Release Date: 06/28/11
Published by: Simon & Schuster
Forbidden by Tabitha Suzuma
Seventeen-year-old Lochan and sixteen-year-old Maya have always felt more like friends than siblings. Together they have stepped in for their alcoholic, wayward mother to take care of their three younger siblings. As defacto parents to the little ones, Lochan and Maya have had to grow up fast. And the stress of their lives—and the way they understand each other so completely—has also also brought them closer than two siblings would ordinarily be. So close, in fact, that they have fallen in love. Their clandestine romance quickly blooms into deep, desperate love. They know their relationship is wrong and cannot possibly continue. And yet, they cannot stop what feels so incredibly right. As the novel careens toward an explosive and shocking finale, only one thing is certain: a love this devastating has no happy ending.
This isn't going to be a full-blown review simply because I don't have very many unique things to say about this novel. Regardless, I still wanted to draw attention to it.
I saw how great the reviews were on Goodreads and it made me curious. I have three older brothers so the idea of an incest book isn't exactly appealing. But when everyone said that Tabitha Suzuma does the impossible--that she gets you to empathize with incestuous lovers, they were right.
The book starts out with Lochan's perspective, and man, Suzuma immediately gets you on his side. His social phobia is so heartbreaking; I've never once met someone who's had that hard of a time talking with people. And then, as if that's not stressful enough, he comes home and has to take care of his three younger siblings. Maya tries to help him, but he's older than her and seems to take on more of the load. Furthermore, he's decided to take on an extra helping at school. I have a British friend who tried explaining the A-levels and whatnot to me, but I'm still not quite familiar with the system so suffice it to say that Lochan is supposed to be a genius child overworking himself in every manner.
Then you have Maya's perspective, and though she may not overwork herself like Lochan, she clearly wants to help him. She is the only one who seems to care about him in that she asks him what's wrong and can tell when he's feeling particularly stressed. Little kids don't see that, and the middle child, Kit, tries to goad Lochan because he's upset their father abandoned them, and Lochan has sort of taken his place. So the dynamic that develops between Maya and Lochan is compelling and believable. Also, I liked Maya less than Lochan character-wise.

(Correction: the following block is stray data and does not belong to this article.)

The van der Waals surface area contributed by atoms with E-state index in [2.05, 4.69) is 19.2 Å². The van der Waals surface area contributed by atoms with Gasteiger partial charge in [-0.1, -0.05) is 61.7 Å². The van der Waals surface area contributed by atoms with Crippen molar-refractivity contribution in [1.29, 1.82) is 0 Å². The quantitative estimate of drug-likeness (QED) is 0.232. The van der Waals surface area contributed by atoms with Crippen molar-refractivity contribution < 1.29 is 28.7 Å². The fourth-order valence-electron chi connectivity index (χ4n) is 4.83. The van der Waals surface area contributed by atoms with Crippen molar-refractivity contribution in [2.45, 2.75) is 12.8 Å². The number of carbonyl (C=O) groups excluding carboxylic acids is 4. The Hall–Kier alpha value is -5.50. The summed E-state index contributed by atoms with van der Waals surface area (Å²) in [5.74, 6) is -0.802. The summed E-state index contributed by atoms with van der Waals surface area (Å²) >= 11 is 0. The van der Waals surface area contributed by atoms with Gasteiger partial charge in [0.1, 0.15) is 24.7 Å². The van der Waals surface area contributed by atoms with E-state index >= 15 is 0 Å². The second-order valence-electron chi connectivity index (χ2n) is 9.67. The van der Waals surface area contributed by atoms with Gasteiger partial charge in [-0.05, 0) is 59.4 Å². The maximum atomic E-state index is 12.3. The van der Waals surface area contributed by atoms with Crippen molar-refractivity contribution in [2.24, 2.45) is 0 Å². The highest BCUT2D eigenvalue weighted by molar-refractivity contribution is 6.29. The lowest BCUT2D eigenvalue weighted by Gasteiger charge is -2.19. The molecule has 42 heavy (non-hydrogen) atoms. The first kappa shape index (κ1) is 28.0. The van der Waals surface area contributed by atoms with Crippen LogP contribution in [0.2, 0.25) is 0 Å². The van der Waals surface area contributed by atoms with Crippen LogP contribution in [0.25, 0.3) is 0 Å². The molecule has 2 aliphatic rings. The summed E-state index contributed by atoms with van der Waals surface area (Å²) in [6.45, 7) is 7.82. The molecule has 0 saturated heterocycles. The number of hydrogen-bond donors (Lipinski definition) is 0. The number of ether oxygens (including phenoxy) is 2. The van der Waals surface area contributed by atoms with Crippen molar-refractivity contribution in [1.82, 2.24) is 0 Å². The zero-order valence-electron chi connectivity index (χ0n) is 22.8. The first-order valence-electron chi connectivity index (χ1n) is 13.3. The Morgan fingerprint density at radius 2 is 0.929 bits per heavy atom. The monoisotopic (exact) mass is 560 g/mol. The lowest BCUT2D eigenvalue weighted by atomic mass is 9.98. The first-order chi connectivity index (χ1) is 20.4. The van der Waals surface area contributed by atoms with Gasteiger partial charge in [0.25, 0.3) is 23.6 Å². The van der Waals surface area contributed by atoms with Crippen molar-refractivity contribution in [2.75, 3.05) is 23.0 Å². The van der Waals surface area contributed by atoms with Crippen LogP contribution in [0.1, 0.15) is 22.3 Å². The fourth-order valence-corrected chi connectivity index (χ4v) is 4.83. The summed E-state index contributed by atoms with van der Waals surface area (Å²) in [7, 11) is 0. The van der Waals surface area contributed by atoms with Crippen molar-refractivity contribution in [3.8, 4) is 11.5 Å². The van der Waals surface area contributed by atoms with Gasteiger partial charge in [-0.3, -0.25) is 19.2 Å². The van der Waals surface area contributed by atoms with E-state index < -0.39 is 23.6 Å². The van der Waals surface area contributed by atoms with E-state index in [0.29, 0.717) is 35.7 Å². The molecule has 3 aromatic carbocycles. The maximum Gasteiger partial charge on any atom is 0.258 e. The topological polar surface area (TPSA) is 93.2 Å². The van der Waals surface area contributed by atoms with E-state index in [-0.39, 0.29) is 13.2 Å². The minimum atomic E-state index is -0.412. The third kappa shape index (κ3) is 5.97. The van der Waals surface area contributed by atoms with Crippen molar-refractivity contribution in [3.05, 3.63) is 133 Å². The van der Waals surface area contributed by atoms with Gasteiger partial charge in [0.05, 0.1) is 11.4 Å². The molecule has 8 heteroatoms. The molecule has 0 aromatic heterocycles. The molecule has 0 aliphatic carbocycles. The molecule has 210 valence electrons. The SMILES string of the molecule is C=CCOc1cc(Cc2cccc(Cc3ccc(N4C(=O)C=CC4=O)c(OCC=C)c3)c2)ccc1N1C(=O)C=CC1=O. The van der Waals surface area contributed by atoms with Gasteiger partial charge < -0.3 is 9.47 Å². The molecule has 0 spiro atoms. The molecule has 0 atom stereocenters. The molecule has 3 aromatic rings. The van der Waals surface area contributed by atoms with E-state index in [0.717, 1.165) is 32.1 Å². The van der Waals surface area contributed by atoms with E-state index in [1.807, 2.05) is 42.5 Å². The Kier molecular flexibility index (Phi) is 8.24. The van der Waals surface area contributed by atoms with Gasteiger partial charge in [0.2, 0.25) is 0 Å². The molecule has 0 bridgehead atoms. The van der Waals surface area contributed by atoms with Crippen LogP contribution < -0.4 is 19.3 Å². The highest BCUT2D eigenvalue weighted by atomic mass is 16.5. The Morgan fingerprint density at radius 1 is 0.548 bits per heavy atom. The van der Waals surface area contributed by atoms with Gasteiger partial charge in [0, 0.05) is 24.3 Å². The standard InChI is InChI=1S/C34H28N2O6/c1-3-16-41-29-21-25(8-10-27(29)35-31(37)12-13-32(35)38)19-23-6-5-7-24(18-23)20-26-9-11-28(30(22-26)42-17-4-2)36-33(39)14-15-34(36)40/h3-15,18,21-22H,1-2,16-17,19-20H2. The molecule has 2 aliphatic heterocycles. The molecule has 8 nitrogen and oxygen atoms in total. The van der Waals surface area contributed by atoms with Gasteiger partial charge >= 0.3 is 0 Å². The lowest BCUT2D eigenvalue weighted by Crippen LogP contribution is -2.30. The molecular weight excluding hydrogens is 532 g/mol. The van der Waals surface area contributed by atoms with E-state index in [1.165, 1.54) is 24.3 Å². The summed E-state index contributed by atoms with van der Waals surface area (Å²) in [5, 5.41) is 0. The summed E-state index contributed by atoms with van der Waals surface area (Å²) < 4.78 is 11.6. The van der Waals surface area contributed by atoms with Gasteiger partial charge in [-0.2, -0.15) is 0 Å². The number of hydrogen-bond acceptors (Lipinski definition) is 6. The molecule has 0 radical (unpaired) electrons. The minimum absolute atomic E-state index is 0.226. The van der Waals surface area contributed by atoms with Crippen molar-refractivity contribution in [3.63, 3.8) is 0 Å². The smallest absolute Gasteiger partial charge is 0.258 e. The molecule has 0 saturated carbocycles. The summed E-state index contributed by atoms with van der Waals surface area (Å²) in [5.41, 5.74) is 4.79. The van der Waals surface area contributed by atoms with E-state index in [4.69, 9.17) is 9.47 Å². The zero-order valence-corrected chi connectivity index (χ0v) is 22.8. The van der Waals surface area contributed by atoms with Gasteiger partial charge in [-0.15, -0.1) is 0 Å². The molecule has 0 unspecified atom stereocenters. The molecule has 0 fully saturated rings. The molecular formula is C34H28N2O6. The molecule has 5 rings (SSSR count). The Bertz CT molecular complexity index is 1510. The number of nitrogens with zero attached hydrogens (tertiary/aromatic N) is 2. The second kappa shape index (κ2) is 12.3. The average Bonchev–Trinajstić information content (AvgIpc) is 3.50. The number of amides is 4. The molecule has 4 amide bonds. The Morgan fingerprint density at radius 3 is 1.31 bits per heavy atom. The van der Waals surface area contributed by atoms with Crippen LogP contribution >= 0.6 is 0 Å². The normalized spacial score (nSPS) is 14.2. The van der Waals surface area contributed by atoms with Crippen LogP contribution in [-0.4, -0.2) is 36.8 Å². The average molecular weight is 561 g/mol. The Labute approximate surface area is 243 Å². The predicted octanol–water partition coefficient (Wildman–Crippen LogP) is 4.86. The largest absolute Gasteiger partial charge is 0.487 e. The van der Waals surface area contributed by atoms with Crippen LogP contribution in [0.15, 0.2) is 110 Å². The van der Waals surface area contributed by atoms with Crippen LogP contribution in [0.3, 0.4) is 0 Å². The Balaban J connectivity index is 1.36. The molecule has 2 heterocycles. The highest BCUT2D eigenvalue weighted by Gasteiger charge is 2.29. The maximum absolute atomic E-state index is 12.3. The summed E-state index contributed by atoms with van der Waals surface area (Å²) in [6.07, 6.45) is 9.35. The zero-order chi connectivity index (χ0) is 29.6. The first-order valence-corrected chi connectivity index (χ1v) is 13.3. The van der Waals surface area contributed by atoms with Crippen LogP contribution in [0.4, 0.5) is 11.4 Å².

And one day, when the other kids are gone and Maya is trying to cheer Lochan up, dancing salsa with him, he has an erection. He snaps at her and takes a cold shower.
So begins their battle between what they know is wrong and what feels right.
Suzuma is a brilliant writer. Not only does she get you to like them as characters, but the home life she creates for them is heartbreaking. The dynamic between Maya and Lochan becomes those of parents raising children, and I actually wondered how they could be siblings because they simply don't act like it. The make-out and sex scenes are desperate and brilliantly written. Explosive even. Their love is so tender that it makes me wonder if I'll be able to read another paranormal forbidden love deal without rolling my eyes and thinking about this book and how this is a situation that's truly unconquerable.
This is definitely not a book for the younger crowd that reads YA.
Sometimes, however, it felt like I was chugging through the book--that it's 400+ pages of some of the same issues over and over. And it was slow-paced at the very beginning. The former may be because of the anticipation, knowing that their love was doomed and I was just waiting for something bad to happen. It also didn't really feel like a YA book in that these kids are so mature... well, because they have to be, obviously, but still, at the beginning and during other parts of the book, I felt like I was reading a novel on parenting. Tension fills almost every page of the book, but it wasn't the kind that I could sympathize with. I could empathize but not sympathize with their situation so I wasn't as engrossed in the novel as I would have liked to be.
Nonetheless, if you want the prime example on forbidden love, check out this well-written novel.